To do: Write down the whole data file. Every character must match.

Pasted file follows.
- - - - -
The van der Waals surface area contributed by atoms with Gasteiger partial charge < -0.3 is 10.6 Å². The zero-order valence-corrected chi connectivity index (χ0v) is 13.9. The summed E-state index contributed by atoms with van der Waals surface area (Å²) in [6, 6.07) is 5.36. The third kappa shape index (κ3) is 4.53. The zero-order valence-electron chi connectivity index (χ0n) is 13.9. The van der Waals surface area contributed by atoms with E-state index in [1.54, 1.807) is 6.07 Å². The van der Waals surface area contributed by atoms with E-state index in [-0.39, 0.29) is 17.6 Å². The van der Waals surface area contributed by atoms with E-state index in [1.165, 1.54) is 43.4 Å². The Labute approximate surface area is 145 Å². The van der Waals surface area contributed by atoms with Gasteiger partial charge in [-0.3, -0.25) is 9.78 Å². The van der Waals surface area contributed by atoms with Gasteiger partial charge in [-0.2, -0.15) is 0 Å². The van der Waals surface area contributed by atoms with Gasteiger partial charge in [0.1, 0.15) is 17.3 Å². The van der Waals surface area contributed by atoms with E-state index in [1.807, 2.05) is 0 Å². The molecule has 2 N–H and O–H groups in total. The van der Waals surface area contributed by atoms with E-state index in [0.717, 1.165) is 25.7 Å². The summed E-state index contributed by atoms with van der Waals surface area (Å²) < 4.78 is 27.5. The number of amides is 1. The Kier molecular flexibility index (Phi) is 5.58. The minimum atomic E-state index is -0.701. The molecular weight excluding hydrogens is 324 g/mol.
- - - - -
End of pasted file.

The van der Waals surface area contributed by atoms with Gasteiger partial charge < -0.3 is 10.6 Å². The zero-order valence-corrected chi connectivity index (χ0v) is 13.9. The summed E-state index contributed by atoms with van der Waals surface area (Å²) in [6, 6.07) is 5.36. The third kappa shape index (κ3) is 4.53. The zero-order valence-electron chi connectivity index (χ0n) is 13.9. The van der Waals surface area contributed by atoms with E-state index in [1.54, 1.807) is 6.07 Å². The van der Waals surface area contributed by atoms with E-state index in [-0.39, 0.29) is 17.6 Å². The van der Waals surface area contributed by atoms with E-state index in [1.165, 1.54) is 43.4 Å². The Labute approximate surface area is 145 Å². The van der Waals surface area contributed by atoms with Gasteiger partial charge in [-0.3, -0.25) is 9.78 Å². The van der Waals surface area contributed by atoms with Gasteiger partial charge in [-0.2, -0.15) is 0 Å². The van der Waals surface area contributed by atoms with Gasteiger partial charge in [0.1, 0.15) is 17.3 Å². The van der Waals surface area contributed by atoms with E-state index in [1.807, 2.05) is 0 Å². The molecule has 2 N–H and O–H groups in total. The van der Waals surface area contributed by atoms with E-state index in [0.717, 1.165) is 25.7 Å². The summed E-state index contributed by atoms with van der Waals surface area (Å²) < 4.78 is 27.5. The number of amides is 1. The Kier molecular flexibility index (Phi) is 5.58. The minimum atomic E-state index is -0.701. The molecular weight excluding hydrogens is 324 g/mol.